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Flag of Venezuela Flag of Venezuela
Three equal horizontal bands of yellow (top), blue, and red with the coat of arms on the hoist side of the yellow band and an arc of eight white five-pointed stars centered in the blue band.

Venezuela was one of three countries that emerged from the collapse of Gran Colombia in 1830 (the others being Ecuador and New Granada, which became Colombia). For most of the first half of the 20th century, Venezuela was ruled by generally benevolent military strongmen, who promoted the oil industry and allowed for some social reforms. Democratically elected governments have held sway since 1959. Current concerns include: a weakening of democratic institutions, political polarization, a politicized military, drug-related violence along the Colombian border, increasing internal drug consumption, overdependence on the petroleum industry with its price fluctuations, and irresponsible mining operations that are endangering the rain forest and indigenous peoples. - CIA World Factbook.

Map of Venezuela

Venezuela - Fotw
National and military flags, Coat of Arms.

Flag of Venezuela -
The flag is the one primarily adopted by the National Congress of 1811, consisting of three equal horizontal stripes... The yellow band stands for the wealth of the land, the blue for the waters separating Venezuela from Spain, and the red for the blood spilled by patriots during the independence struggle.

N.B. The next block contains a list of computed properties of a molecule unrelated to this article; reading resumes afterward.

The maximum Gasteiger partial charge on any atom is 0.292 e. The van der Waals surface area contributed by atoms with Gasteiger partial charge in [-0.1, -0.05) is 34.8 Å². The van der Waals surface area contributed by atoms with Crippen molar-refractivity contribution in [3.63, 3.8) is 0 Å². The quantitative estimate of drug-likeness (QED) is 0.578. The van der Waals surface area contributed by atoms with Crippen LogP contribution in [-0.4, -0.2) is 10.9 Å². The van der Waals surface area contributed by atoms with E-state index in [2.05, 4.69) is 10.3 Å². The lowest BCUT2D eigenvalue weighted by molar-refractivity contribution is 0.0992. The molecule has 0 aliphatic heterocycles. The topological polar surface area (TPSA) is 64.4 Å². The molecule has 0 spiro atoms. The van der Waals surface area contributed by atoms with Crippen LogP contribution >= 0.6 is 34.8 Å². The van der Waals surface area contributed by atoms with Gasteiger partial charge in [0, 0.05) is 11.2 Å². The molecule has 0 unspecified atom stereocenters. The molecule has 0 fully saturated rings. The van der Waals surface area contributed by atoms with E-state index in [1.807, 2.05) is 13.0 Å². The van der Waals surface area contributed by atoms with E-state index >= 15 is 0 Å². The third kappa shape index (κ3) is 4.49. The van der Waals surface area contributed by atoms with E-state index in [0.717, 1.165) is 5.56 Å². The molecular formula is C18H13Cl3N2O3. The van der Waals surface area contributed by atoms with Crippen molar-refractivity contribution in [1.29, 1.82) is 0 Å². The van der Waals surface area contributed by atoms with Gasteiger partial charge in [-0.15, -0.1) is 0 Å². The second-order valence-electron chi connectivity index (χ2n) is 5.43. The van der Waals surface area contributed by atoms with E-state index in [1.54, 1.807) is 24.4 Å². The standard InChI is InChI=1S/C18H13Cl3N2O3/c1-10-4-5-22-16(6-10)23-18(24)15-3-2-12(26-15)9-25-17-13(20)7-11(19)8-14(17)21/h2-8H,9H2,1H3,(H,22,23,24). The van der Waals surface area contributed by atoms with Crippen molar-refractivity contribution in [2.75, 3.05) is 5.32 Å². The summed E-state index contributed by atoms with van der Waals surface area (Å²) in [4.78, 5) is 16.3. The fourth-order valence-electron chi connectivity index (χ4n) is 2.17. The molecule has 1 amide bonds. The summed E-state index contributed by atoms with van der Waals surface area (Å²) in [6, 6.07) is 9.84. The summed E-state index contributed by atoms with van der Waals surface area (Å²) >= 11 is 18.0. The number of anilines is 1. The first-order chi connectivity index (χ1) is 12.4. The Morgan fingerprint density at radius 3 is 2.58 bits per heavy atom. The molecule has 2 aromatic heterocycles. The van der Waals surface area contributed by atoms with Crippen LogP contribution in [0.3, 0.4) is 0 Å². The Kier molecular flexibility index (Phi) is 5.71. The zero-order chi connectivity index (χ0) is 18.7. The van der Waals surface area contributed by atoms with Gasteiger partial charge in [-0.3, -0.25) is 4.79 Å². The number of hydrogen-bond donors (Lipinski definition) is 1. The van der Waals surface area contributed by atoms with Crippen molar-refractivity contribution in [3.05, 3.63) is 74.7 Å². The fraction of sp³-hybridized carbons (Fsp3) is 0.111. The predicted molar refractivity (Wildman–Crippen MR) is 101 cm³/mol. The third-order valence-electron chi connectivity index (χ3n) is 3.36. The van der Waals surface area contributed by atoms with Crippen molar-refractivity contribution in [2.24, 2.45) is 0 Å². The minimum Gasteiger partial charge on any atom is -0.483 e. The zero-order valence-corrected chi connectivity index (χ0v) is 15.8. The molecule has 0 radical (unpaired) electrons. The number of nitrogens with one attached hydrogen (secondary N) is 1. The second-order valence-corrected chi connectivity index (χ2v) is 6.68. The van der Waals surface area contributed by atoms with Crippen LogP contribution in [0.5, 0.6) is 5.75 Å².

Venezuela - U.S. Department of State
        Venezuela is the sixth-most populous country in Latin America, after Brazil, Mexico, Colombia, Argentina and Peru. About 85% of the population lives in urban areas in the northern portion of the country. While almost half of Venezuela's land area lies south of the Orinoco River in the states of Bolivar and Amazonas, this region contains only 5% of the population. The population of Venezuela is comprised of a combination of European, indigenous, and African heritages.
        At the time of Spanish discovery, the indigenous in Venezuela were mainly agriculturists and hunters living in groups along the coast, the Andean mountain range, and the Orinoco River. The first permanent Spanish settlement in South America--Nuevo Toledo--was established in Venezuela in 1522. Venezuela was a relatively neglected colony in the 1500s and 1600s as the Spaniards focused on extracting gold and silver from other areas of the Americas.
        Toward the end of the 18th century, the Venezuelans began to grow restive under colonial control. In 1821, after several unsuccessful uprisings, the country succeeded in achieving independence from Spain, under the leadership of its most famous son, Simon Bolivar. Venezuela, along with what are now Colombia, Panama, and Ecuador, was part of the Republic of Gran Colombia until 1830, when Venezuela separated and became a separate sovereign country.
        Much of Venezuela's 19th-century history was characterized by periods of political instability, dictatorial rule, and revolutionary turbulence. The first half of the 20th century was marked by periods of authoritarianism--including dictatorships from 1908-35 and from 1950-58. In addition, the Venezuelan economy shifted after the first World War from a primarily agricultural orientation to an economy centered on petroleum production and export.
        Since the overthrow of Gen. Marcos Perez Jimenez in 1958 and the military's withdrawal from direct involvement in national politics, Venezuela has enjoyed an unbroken tradition of civilian democratic rule. This earned Venezuela a reputation as one of the more stable democracies in Latin America. Until the 1998 elections, the Democratic Action (AD) and the Christian Democratic (COPEI) parties dominated the political environment at both the state and federal level.